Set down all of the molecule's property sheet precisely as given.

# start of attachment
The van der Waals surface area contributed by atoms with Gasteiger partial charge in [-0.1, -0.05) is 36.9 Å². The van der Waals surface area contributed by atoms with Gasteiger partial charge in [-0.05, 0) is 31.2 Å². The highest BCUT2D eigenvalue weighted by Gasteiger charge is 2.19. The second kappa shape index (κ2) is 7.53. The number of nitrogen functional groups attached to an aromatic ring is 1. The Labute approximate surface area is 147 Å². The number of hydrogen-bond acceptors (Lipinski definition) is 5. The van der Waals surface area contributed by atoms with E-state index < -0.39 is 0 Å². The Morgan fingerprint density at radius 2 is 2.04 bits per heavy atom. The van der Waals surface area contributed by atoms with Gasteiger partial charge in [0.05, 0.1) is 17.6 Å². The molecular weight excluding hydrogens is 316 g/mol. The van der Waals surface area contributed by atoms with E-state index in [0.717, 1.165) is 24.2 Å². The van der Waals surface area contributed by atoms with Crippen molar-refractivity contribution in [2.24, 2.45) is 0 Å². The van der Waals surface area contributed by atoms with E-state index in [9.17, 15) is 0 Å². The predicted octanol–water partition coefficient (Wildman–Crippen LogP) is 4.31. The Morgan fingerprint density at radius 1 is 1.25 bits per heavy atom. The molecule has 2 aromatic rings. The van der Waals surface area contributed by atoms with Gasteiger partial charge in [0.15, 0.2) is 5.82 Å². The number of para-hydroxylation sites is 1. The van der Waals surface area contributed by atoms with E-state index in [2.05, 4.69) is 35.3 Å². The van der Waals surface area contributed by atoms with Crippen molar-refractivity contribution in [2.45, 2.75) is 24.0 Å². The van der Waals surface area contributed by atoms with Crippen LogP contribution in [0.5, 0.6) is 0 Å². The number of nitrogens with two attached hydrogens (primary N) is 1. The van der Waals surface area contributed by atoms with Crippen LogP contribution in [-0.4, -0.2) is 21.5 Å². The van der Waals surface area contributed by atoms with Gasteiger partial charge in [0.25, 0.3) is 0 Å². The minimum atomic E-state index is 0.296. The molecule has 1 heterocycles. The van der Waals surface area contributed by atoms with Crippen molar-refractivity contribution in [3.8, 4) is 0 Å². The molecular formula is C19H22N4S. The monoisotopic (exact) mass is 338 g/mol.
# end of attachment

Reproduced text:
The van der Waals surface area contributed by atoms with Gasteiger partial charge in [-0.1, -0.05) is 36.9 Å². The van der Waals surface area contributed by atoms with Gasteiger partial charge in [-0.05, 0) is 31.2 Å². The highest BCUT2D eigenvalue weighted by Gasteiger charge is 2.19. The second kappa shape index (κ2) is 7.53. The number of nitrogen functional groups attached to an aromatic ring is 1. The Labute approximate surface area is 147 Å². The number of hydrogen-bond acceptors (Lipinski definition) is 5. The van der Waals surface area contributed by atoms with E-state index < -0.39 is 0 Å². The Morgan fingerprint density at radius 2 is 2.04 bits per heavy atom. The van der Waals surface area contributed by atoms with Gasteiger partial charge in [0.05, 0.1) is 17.6 Å². The molecular weight excluding hydrogens is 316 g/mol. The van der Waals surface area contributed by atoms with E-state index in [0.717, 1.165) is 24.2 Å². The van der Waals surface area contributed by atoms with Crippen molar-refractivity contribution in [2.24, 2.45) is 0 Å². The van der Waals surface area contributed by atoms with E-state index in [9.17, 15) is 0 Å². The predicted octanol–water partition coefficient (Wildman–Crippen LogP) is 4.31. The Morgan fingerprint density at radius 1 is 1.25 bits per heavy atom. The molecule has 2 aromatic rings. The van der Waals surface area contributed by atoms with Gasteiger partial charge in [0.15, 0.2) is 5.82 Å². The number of para-hydroxylation sites is 1. The van der Waals surface area contributed by atoms with E-state index in [2.05, 4.69) is 35.3 Å². The van der Waals surface area contributed by atoms with Crippen molar-refractivity contribution in [2.45, 2.75) is 24.0 Å². The van der Waals surface area contributed by atoms with Crippen LogP contribution in [0.5, 0.6) is 0 Å². The number of nitrogens with two attached hydrogens (primary N) is 1. The van der Waals surface area contributed by atoms with Crippen LogP contribution in [-0.4, -0.2) is 21.5 Å². The van der Waals surface area contributed by atoms with Gasteiger partial charge in [0.25, 0.3) is 0 Å². The minimum atomic E-state index is 0.296. The molecule has 1 heterocycles. The van der Waals surface area contributed by atoms with Crippen molar-refractivity contribution in [3.8, 4) is 0 Å². The molecular formula is C19H22N4S. The monoisotopic (exact) mass is 338 g/mol.